In order for us to take care accomplish our first mission, we will need another $9,500 and many more volunteers to help us. Once we raise these funds through donations, we’ll begin with painting the walls, replacing windows, doors and the roof of the Igusi Hospital. Only then can we install a clean water system for the Hospital.

One way that we’re raising funds is through sales of our charity bracelets and t-shirts. When you purchase our bracelet, you show your support for our organization. Wearing our bracelet can also encourage conversation, and makes it possible for you to “Tell One – Save Lives” by telling one person about the meaning of the bracelet and asking them to buy one and tell a friend to do the same.

2014 has been a fabulous year for me personally as well. I’ve been featured on, Bloomberg Businessweek, Black Enterprise, Yahoo Finance and the Boston Globe. I hope that your 2014 has been everything you wanted it to be.

As we begin the New Year, I’d like to wish you a very Happy 2015. Please, take a moment and share with us one of your highlights from the past year and one of your dreams for the new year.

Making Wishes Come True


“When you wish upon a star, your dreams come true.”(Walt Disney)

How often have you wished for something? Maybe it was a new car, or a new house. Maybe you wished you were healthier, thinner, sexier. Perhaps you wished for wealth, companionship, or family. Whatever your wish, chances are it was a selfish wish. It was one that was focused on something that you truly and deeply desire.

I’m not saying that it’s wrong to do so. What I am saying is that we spend a lot of time wishing things for our self and not for others. Not wishes like “I wish so and so wasn’t so nasty” or  “I wish this person would drop dead.” I mean wishes like “I wish health for my sick uncle” or “I wish we could all just get along.”

Some people might call these wishes prayers, and for many people, prayers and wishes might be seen as one and the same. I’m not going to get into semantics about wishes and prayers here.

It is my firm belief that however, when we express a wish, we are always given the power to help that wish come true. We all have the ability to contribute to making a wish become reality.

If you could wish one thing for the world (or even just for your community), what would your wish be?

Would it be for peace? To end hunger?  To end suffering and disease?

I learned how wishes work through my father, who wished to improve the Igusi hospital to benefit the community of Nyamandlovu,Zimbabwe.Wishes take action. It’s not enough to simply say “I wish” and to wait for things to happen. You have to help them happen. My father spent countless hours trying to refinish the hospital, to make it possible for the doctors and nurses to provide care for the community.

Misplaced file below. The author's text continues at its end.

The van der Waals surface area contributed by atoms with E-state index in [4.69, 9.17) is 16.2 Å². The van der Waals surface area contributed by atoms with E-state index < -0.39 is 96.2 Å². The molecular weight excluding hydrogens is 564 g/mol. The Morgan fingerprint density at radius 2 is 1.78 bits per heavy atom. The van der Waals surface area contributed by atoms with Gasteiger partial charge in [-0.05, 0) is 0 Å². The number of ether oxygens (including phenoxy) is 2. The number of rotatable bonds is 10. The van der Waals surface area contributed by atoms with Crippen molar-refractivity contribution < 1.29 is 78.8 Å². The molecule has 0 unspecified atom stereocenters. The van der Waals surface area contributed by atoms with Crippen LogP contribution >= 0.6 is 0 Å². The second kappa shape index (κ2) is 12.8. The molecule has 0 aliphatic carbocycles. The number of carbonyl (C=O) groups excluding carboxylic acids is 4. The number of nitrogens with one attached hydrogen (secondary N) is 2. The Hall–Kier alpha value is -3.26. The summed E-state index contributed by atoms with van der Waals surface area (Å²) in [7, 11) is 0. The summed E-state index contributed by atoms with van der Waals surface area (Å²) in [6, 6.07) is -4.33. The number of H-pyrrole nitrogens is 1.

When he passed away, my siblings and I decided to carry on his mission; that is why JB Dondolo was formed. Now, our father’s wish has become ours.

Our wish, this year, is to raise enough money to be able to remove sediment in the water, to provide safe water for use in the hospital. This will make it possible for the doctors and nurses to provide the care that the community needs. Please donate to JB Dondolo and help make our wish come true!



Just a few weeks ago, Americans celebrated Thanksgiving. This observance is meant to be a time when families come together to celebrate their common heritage and to give thanks for what they have.

Gratitude is such a simple thing. It’s taking a moment to truly appreciate everything. I try to practice gratitude every single day. I have a lot to be thankful for. I have a home to shelter me, I am clothed, and I have enough to eat. I learned, through my father’s example, that although I may not have everything I want, I have much to be thankful for.

When my father was just eight years old, his parents tragically passed away. Because he was the oldest child, my father then was left to care for his younger siblings by himself. At least, that is what most Western culture would have you believe. In truth, my father received support from other families in the village where he lived.
Because of the care and support that my father received, he was always thankful for the gift of his life. He always showed us, through his daily life, how thankful he was for what others did for him by helping others who needed it.

When we first came to Nyamandlovu, Zimbabwe, my father was appalled by the conditions of the local hospital. The water supply was inadequate, there were not enough delivery beds in the maternity ward, and there weren’t enough toilets and showers to keep sanitary conditions.

Although we didn’t have much by western standards, our family had enough. Our father made it his mission to refinish the Igusi hospital. Sadly, he succumbed to his own illness before his mission could be complete.

Now, my siblings and I are taking up his mission, to refinish the Igusi hospital through our charitable organization JB Dondolo. We have much to do. We are working to ensure there is safe water for the hospital to use. We need to replace the rotting asbestos roof, and we need delivery beds for the maternity ward. We can’t do it alone. We need support in the form of donations or volunteers.